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A Tale of Two Series

I haven’t written about what an amazing experience it was to be a supporting member of Renovation last year, to vote in my first Hugos and to get a chance to experience my first Hugo voter’s packet. Honestly, I’m still reading through it, but I made it though enough of four of the novels to be sure about my decision. Which then lost, as did my second choice. Looking back, though, I wish I could have told past!me that I want people to read our second choice book more than I do our first.

Let’s rewind the clock back six months, to late July when I was pondering my choices for the Best Novel Hugo. This one means the most to me and I had narrowed my final choice down to two exceptional novels: Feed by Mira Grant (Bloggers fight corruption, disease, and zombies in pursuit of the truth) and The Hundred Thousand Kingdoms by N.K. Jemesin (A princess from the far flung edges of an empire is suddenly in the running for empress, with all the God-controlling powers that come with it). I absolutely loved both of these books, I was lucky enough to get my hands on copies on the sequels of both, both of which were actually better than the first entries in the series. I thought all of the books were innovative and welcome additions to the genre, but I could only give my first place vote* to one book and in the end my vote went to The Hundred Thousand Kingdoms.

I loved The Hundred Thousand Kingdoms because it read to me like fanfiction. I mean that not in derision, but because it took attitudes I kinda hate in the fanfic context, like “Oh everyone totally sleeps with everyone else all the time and we’re all okay with that,” gave them an in-world reason for working, and made me enjoy the hell out of it. On top of that The Hundred Thousand Kingdoms is diverse and well written without trying too hard. I love it, but a big part of that love, for me, comes from a place of being in Fandom and I talk to people about books who, well, aren’t. This is a specifically me thing, but it means that I won’t be hounding people to read The Hundred Thousand Kingdoms unless I think they fit in that narrow Fandom slice of my life.

And then there’s Feed. What can I say about Feed?

Feed is flawless.
I hear Feed’s virology is insured for $10,000
I hear Feed does car commercials… in Alaska.
Feed’s favorite move is Dawn of the Dead.
One time Feed met Publisher’s Weekly on a plane…
–and it told Feed it was “gripping, thrilling and brutal.”
One time Feed punched me in the heartstrings with a rusty hacksaw. It was awesome.

Yeah, I liked Feed. A lot. So why didn’t I vote for it back then? Well I had some reserations about the writing during my first read. I thought it came off as preachy. However, I have since discovered that preachiness comes partially from the narrator, not from the author or the world. It’s an important distinction, because Georgia, the main character, is a little preachy about the importance of honest journalism and I love that about her character. If it was bias on the authorial level other narrators would participate in that preachiness, but they don’t. It’s something you don’t notice at first because Georgia narrates the bulk of Feed with only short interludes from others. The other reason took some research to track down. Reading backstory on Feed (because I am a nerd, I love to read author blogs,and Seanan McGuire’s** blog is really good) I found out she started working on it in the aftermath of Hurricane Katrina. That makes a world of difference, because the blog was the be all and end all of communicating with the world back then. Nowadays I get 75 hits on my blog on the best days and over 1,000 people see every one of my tweets. Technology outstripped the publishing process and that’s okay. Resolving those two things really killed off my reservations about Feed, leaving behind only a desire to make everyone I know read it.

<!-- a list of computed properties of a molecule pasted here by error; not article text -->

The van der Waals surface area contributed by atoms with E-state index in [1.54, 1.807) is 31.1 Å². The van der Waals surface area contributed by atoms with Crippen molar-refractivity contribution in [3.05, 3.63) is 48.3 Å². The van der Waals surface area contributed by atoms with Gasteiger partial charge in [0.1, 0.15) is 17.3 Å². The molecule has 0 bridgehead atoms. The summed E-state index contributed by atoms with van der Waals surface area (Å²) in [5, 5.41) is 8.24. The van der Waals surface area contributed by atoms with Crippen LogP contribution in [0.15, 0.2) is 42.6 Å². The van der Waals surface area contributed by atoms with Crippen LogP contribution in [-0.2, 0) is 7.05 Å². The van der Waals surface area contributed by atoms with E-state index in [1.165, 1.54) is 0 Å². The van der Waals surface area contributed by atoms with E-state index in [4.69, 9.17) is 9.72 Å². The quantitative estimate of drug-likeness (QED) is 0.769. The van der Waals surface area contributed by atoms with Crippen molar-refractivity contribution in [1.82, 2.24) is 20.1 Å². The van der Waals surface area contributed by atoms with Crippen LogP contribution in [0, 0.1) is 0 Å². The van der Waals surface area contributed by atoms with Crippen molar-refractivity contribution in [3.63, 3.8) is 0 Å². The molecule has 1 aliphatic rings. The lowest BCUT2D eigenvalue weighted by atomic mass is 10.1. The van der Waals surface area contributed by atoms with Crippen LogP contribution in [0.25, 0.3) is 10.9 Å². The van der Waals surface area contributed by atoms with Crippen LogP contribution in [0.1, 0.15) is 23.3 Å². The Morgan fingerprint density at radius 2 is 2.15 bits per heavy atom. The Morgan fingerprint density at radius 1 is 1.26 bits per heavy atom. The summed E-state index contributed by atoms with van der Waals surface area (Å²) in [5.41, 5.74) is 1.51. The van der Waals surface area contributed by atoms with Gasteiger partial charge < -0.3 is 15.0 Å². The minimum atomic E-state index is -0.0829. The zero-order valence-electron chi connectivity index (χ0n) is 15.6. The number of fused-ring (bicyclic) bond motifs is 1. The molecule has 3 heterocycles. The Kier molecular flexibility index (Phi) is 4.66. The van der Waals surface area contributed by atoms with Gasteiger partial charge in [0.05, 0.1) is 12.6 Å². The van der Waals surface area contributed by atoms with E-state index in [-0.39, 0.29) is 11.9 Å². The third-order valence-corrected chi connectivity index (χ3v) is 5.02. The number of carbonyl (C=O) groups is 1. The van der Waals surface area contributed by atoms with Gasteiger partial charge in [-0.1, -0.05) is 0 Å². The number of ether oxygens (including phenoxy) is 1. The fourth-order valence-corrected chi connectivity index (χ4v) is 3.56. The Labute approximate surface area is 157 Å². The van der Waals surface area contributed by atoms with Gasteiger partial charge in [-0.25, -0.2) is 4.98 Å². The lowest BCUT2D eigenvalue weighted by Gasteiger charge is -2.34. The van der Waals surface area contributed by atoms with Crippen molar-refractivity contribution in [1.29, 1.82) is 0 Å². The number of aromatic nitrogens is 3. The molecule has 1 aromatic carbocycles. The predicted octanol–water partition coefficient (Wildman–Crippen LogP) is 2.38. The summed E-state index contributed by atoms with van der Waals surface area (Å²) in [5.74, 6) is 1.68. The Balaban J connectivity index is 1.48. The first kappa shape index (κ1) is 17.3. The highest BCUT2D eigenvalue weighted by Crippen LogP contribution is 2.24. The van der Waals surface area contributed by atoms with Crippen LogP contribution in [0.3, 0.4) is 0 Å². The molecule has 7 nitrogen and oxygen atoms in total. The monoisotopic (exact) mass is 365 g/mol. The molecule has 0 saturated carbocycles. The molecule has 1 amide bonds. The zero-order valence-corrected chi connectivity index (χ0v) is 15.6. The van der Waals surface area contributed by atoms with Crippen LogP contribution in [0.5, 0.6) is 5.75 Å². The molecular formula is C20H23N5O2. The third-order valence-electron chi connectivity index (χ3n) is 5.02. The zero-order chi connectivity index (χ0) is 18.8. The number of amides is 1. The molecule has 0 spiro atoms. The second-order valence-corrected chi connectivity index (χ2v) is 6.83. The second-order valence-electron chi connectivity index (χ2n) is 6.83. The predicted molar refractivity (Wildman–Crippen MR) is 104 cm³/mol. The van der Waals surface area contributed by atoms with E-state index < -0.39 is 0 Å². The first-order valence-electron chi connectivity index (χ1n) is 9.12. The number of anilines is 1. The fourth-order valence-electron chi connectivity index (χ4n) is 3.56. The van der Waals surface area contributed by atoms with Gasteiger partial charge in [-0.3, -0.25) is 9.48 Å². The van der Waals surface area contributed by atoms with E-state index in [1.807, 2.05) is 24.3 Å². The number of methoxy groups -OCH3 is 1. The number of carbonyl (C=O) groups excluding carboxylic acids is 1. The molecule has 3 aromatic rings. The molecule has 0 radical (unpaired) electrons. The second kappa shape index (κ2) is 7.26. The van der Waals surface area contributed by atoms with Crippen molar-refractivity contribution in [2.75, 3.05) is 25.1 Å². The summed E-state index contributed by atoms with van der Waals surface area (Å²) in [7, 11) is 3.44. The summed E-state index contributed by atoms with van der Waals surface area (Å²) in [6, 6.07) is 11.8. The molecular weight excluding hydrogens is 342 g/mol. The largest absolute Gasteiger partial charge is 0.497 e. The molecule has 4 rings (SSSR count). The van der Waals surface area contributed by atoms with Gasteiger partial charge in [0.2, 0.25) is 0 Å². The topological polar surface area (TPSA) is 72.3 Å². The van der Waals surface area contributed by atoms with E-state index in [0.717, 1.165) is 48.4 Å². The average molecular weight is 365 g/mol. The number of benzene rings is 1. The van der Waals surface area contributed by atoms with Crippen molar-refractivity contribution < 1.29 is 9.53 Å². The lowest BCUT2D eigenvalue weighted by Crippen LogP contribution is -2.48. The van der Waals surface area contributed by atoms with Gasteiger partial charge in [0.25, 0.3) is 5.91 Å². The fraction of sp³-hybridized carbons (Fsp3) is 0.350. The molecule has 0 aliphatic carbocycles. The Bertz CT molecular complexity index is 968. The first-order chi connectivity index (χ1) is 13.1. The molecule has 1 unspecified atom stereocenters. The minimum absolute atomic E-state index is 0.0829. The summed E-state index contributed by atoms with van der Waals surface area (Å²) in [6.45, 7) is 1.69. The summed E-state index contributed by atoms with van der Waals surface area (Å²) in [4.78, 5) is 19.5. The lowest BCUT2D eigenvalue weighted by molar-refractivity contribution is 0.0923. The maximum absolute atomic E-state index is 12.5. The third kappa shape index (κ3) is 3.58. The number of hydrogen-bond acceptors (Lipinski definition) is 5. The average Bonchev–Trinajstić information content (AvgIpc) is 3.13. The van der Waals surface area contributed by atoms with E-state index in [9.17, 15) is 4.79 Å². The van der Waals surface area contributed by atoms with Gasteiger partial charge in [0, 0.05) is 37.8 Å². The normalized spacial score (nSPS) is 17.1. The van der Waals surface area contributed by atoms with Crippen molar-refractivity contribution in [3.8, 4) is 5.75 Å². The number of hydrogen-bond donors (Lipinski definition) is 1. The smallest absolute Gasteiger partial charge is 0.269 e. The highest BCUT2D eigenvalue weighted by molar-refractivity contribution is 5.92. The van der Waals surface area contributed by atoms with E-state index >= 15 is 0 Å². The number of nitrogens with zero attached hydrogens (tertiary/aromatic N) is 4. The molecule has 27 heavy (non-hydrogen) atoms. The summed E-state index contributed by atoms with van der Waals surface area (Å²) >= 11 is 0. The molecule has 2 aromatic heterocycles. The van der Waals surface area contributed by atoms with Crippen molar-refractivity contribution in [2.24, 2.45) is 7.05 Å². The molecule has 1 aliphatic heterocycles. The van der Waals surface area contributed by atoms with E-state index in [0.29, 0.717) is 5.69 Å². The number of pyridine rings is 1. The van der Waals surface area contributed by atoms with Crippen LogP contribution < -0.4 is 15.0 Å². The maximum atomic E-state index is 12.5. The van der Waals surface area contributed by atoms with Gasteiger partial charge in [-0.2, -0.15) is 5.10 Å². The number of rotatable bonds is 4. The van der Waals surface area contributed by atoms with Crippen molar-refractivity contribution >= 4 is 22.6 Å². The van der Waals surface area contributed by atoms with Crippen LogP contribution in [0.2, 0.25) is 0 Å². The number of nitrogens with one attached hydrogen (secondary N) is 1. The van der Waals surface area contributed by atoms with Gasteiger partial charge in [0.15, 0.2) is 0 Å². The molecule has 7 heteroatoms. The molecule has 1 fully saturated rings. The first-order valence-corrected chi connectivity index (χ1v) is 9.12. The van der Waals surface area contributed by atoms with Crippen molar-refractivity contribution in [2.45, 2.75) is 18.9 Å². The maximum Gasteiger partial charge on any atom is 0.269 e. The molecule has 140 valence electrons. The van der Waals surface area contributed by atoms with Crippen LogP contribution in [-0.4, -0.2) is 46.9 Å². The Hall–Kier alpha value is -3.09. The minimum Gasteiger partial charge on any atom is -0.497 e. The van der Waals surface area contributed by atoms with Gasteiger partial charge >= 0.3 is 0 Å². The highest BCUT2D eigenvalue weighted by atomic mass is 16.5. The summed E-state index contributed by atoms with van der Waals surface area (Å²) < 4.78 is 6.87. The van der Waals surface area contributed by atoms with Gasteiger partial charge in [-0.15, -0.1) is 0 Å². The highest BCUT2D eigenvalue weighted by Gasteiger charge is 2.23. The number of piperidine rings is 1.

In my second impassioned plea in as many days, I now ask you all to please go read Feed and then come back here and squee about it with me. I need to squee about Feed like I get to do about comic books or Doctor Who or Sherlock or musicals or the million other things I squee about on a regular basis.

*Hugo voting is a little confusing, but here’s basically how it works. You rank the nominated books in your order of preference, then the votes are counted. If no work has a clear majority the book with the lowest number of votes is eliminated and its votes are redistributed to the next eligible book on the voter’s ballot. This continues until one book has a majority. It’s cool because your second and third and fourth choice matters. You want to have read as much of the material as possible, so you can make an informed choice.

**Mira Grant is a pen name for Seanan McGuire, who writes other, excellent, books under her own name. I like pen names, especially how they’re used by genre authors skipping around genres. I will probably tell you about the Seanan/Mira thing if you get me talking about Feed. No Twitter Nat teases me about it.

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Filed under Books, Feminism